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MPI Report Offers First-Time Estimates of Numbers and Costs to Provide English Instruction to Legal and Unauthorized Immigrant Adults
Press Release
Tuesday, July 31, 2007

MPI Report Offers First-Time Estimates of Numbers and Costs to Provide English Instruction to Legal and Unauthorized Immigrant Adults

$200 Million Per Year Additional for Lawful Permanent Residents and $2.9 Billion for Unauthorized

WASHINGTON, D.C. – In order to get to a level of proficiency necessary for civic integration or to begin post-secondary education, approximately 5.8 million adult lawful permanent residents (LPRs) currently in the United States will need about 277 million hours of English language instruction a year for six years.

If only half of adult LPRs were to participate in classroom English instruction and 10 percent of instruction could be done outside the classroom, the additional cost of meeting LPRs’ English instruction needs would be about $200 million a year, for six years, over and above the approximately $1 billion currently spent annually by the federal government and states. 

In order to remain in the United States under the terms of the failed Senate immigration bill or to fully participate in U.S. civic life, approximately 6.4 million unauthorized immigrants will need about 319 million hours of English instruction a year for six years. In the event of a broad legalization program for today’s unauthorized population, total projected English instruction costs would increase $2.9 billion a year for six years.

Developing the capacity to provide up to 660 hours of English instruction to immigrants would bring the United States in line with the amount of language instruction provided to immigrants in a number of other developed countries. For example, Australia provides up to 510 hours of English instruction to immigrants and Germany offers immigrants 600 45-minute German language courses.

These are the findings of a new report by Margie McHugh, Julia Gelatt and Michael Fix released by MPI’s National Center on Immigrant Integration Policy. “Adult English Language Instruction in the United States: Determining Need and Investing Wisely” uses census-based estimates of the number, educational attainment and English skills of immigrants currently in the United States. The authors index immigrants’ needs to existing student performance levels, and provide direction on how to strategically expand instructional services to meet these needs. Estimates are provided for the United States and for individual states.

The report includes a series of funding recommendations for meeting existing English instruction needs, which exceed the scale and abilities of the current system. The authors note that investing in the human capital of immigrants leads to increased tax revenues, lower social welfare payments, and improved educational and workforce outcomes among immigrants and their children. The authors offer recommendations for maximizing this investment by setting benchmarks for success and deepening accountability.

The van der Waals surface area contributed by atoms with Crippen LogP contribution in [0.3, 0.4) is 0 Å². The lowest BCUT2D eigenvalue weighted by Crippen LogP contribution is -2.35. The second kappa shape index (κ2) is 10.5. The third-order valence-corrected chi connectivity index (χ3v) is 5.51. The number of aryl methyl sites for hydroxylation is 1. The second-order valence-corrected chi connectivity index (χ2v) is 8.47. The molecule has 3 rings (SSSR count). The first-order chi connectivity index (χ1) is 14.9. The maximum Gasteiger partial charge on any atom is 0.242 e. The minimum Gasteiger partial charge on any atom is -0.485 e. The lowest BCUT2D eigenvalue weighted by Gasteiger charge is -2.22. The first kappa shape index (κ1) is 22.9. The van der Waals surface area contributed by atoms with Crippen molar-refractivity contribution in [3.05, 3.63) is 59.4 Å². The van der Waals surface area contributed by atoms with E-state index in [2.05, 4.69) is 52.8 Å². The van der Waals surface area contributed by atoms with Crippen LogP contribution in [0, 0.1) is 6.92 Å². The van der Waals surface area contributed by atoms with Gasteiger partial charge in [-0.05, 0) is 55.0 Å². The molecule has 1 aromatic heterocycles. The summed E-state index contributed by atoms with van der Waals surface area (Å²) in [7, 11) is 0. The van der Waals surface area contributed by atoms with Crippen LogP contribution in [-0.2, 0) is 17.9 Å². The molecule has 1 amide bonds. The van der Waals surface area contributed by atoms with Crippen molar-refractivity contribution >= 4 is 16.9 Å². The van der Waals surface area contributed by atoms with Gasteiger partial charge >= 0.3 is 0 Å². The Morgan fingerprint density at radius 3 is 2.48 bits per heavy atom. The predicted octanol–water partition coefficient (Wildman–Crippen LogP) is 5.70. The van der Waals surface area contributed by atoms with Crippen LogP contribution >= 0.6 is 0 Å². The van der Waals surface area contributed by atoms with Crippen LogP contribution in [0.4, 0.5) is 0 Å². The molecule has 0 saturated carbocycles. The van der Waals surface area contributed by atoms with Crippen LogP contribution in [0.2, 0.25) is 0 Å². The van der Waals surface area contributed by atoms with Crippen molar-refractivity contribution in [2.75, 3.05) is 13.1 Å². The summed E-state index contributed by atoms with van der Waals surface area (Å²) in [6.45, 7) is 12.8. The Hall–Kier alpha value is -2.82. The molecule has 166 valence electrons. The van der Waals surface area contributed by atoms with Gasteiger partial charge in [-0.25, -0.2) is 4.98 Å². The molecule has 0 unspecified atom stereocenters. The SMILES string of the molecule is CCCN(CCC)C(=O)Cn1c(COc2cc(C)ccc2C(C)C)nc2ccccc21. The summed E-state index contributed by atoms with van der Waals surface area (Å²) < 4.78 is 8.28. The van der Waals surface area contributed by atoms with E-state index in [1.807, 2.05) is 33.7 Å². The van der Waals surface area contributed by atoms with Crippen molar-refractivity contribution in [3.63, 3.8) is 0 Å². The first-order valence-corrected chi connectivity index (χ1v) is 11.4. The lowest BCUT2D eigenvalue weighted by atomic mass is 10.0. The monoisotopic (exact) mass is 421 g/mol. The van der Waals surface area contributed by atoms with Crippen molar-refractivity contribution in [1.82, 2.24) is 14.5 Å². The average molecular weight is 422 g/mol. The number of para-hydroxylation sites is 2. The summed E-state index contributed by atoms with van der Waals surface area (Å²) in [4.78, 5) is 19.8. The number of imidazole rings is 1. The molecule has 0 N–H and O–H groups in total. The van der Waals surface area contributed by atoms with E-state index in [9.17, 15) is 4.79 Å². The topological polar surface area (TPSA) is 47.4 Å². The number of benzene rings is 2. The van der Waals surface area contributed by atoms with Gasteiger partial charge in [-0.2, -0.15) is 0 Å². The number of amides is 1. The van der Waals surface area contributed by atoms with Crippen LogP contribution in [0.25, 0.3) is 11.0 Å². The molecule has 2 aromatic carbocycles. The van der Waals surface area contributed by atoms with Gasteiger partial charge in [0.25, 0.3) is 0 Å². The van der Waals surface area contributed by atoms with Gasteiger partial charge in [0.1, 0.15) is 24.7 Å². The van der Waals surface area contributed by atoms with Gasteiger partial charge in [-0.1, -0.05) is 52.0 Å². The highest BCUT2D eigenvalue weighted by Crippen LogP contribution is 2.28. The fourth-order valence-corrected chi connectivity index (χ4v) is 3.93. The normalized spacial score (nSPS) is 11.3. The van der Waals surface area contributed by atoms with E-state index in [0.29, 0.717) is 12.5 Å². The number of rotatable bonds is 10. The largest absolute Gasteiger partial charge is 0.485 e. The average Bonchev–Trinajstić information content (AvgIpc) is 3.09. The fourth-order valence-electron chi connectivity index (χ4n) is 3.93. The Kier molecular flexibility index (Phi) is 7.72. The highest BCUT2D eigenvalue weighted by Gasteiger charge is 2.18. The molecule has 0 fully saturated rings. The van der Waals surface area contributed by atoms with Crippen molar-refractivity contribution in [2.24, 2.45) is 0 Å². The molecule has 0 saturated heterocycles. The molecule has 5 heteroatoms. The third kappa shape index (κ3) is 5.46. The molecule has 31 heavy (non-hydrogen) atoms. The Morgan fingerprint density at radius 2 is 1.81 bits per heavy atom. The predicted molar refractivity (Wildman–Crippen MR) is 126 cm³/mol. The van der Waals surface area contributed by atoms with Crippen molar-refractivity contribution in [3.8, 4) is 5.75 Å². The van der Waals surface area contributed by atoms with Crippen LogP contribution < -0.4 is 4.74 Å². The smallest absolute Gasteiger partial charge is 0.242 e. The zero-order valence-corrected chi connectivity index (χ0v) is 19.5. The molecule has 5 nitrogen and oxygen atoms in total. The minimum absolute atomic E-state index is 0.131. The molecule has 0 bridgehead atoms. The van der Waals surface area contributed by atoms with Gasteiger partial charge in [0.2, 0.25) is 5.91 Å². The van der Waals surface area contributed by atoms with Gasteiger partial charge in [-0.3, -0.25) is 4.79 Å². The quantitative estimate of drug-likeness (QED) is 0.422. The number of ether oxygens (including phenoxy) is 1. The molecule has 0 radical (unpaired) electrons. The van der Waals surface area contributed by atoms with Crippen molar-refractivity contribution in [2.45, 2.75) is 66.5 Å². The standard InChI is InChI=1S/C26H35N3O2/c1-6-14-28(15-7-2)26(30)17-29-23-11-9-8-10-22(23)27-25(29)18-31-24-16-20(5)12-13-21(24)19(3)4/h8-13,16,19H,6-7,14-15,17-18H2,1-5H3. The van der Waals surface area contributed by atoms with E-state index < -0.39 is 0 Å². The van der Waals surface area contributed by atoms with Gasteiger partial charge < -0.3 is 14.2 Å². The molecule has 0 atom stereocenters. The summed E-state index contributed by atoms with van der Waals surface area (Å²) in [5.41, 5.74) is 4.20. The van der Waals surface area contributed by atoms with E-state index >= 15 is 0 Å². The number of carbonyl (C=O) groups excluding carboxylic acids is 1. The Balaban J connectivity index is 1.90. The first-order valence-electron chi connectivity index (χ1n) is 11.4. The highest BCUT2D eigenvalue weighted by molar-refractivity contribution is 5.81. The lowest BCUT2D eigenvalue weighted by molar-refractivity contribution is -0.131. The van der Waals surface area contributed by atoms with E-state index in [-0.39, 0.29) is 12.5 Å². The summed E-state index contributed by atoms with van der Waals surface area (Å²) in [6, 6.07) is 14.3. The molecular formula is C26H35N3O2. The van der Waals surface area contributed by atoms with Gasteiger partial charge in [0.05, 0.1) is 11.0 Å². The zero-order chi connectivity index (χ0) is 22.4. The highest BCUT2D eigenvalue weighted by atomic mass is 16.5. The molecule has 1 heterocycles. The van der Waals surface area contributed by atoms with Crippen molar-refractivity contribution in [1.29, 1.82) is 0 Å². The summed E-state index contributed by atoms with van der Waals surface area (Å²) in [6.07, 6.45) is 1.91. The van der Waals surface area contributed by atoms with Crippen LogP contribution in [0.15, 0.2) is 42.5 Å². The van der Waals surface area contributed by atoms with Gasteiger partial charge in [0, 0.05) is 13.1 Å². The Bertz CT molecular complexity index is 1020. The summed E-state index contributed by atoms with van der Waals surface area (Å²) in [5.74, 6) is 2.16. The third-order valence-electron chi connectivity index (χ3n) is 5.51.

Possible Funding Avenues:

  • Increase in the minimum match from states for federal grants for adult education to create greater equity in state contributions and improve services;
  • Require employers who sponsor immigrants either permanently or temporarily to absorb a share of the costs of providing English language classes to these workers;
  • Use the approximately $30 billion in Social Security contributions from unauthorized immigrants recorded in the Social Security Administration’s Earnings Suspense File; and
  • In the case of legalization, states could allocate a portion of fees paid by legalizing immigrants into a State Impact Assistance Account (perhaps as much as $3.3 billion overall) to provide English instruction for adults. 

New Funding for the System Should Trigger Several Reforms:

  • A national panel of experts should design guidelines for state plans that address overall program quality and accountability standards, including designation of acceptable performance ranges for adult students enrolled in English language classes. The panel should also establish professional standards to ensure that adult ESL teachers have demonstrated high levels of competency, training, and/or certification in adult second-language learning. 
    Separate panels of expert and peer reviewers would examine and recommend approval or rejection of state plans. 
  • Robust state quality control systems should include regular monitoring, auditing and reviews of local programs.
  • New funds should be provided to states through a competitive grant program.
  • Federal funding should provide incentives to promote distance learning, increase the scale and reach of information technologies to serve adult English Language Learners, and encourage adoption of successful practices in anytime-anywhere learning.
  • A portion of federal funding should be reserved for transitional grants that help states design and implement high-quality plans and scale up their programs.
  • Congress should require an annual report on levels of demand for English instruction and English language needs at the national, state and, where possible, county levels. The report should also provide guidance on effective instructional approaches. Congress should commission a biennial report on returns to the individual and society on investments in English language instruction.

The report is available online here.